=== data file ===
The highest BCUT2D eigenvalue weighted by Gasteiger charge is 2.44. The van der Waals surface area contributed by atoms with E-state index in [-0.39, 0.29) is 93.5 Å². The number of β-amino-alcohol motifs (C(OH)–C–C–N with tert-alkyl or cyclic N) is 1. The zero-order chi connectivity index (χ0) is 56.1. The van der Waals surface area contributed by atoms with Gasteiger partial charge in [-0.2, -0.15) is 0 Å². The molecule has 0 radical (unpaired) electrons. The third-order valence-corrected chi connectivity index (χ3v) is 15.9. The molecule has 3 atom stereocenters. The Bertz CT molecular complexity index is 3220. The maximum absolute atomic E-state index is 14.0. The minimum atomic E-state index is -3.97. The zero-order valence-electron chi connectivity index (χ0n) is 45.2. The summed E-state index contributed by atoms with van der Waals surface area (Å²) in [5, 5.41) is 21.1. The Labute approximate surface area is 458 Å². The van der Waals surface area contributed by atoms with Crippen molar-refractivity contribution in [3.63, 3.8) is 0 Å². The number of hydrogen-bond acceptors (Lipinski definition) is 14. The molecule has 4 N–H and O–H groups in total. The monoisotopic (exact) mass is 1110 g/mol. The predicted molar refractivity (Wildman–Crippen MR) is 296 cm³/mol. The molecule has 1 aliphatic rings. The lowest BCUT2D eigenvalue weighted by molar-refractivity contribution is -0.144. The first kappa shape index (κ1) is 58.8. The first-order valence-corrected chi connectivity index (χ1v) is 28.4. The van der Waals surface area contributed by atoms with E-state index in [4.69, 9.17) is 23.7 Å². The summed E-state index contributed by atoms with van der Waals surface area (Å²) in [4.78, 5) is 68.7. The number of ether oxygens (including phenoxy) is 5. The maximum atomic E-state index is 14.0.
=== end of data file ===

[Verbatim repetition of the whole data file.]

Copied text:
The highest BCUT2D eigenvalue weighted by Gasteiger charge is 2.44. The van der Waals surface area contributed by atoms with E-state index in [-0.39, 0.29) is 93.5 Å². The number of β-amino-alcohol motifs (C(OH)–C–C–N with tert-alkyl or cyclic N) is 1. The zero-order chi connectivity index (χ0) is 56.1. The van der Waals surface area contributed by atoms with Gasteiger partial charge in [-0.2, -0.15) is 0 Å². The molecule has 0 radical (unpaired) electrons. The third-order valence-corrected chi connectivity index (χ3v) is 15.9. The molecule has 3 atom stereocenters. The Bertz CT molecular complexity index is 3220. The maximum absolute atomic E-state index is 14.0. The minimum atomic E-state index is -3.97. The zero-order valence-electron chi connectivity index (χ0n) is 45.2. The summed E-state index contributed by atoms with van der Waals surface area (Å²) in [5, 5.41) is 21.1. The Labute approximate surface area is 458 Å². The van der Waals surface area contributed by atoms with Crippen molar-refractivity contribution in [3.63, 3.8) is 0 Å². The number of hydrogen-bond acceptors (Lipinski definition) is 14. The molecule has 4 N–H and O–H groups in total. The monoisotopic (exact) mass is 1110 g/mol. The predicted molar refractivity (Wildman–Crippen MR) is 296 cm³/mol. The molecule has 1 aliphatic rings. The lowest BCUT2D eigenvalue weighted by molar-refractivity contribution is -0.144. The first kappa shape index (κ1) is 58.8. The first-order valence-corrected chi connectivity index (χ1v) is 28.4. The van der Waals surface area contributed by atoms with E-state index in [4.69, 9.17) is 23.7 Å². The summed E-state index contributed by atoms with van der Waals surface area (Å²) in [4.78, 5) is 68.7. The number of ether oxygens (including phenoxy) is 5. The maximum atomic E-state index is 14.0.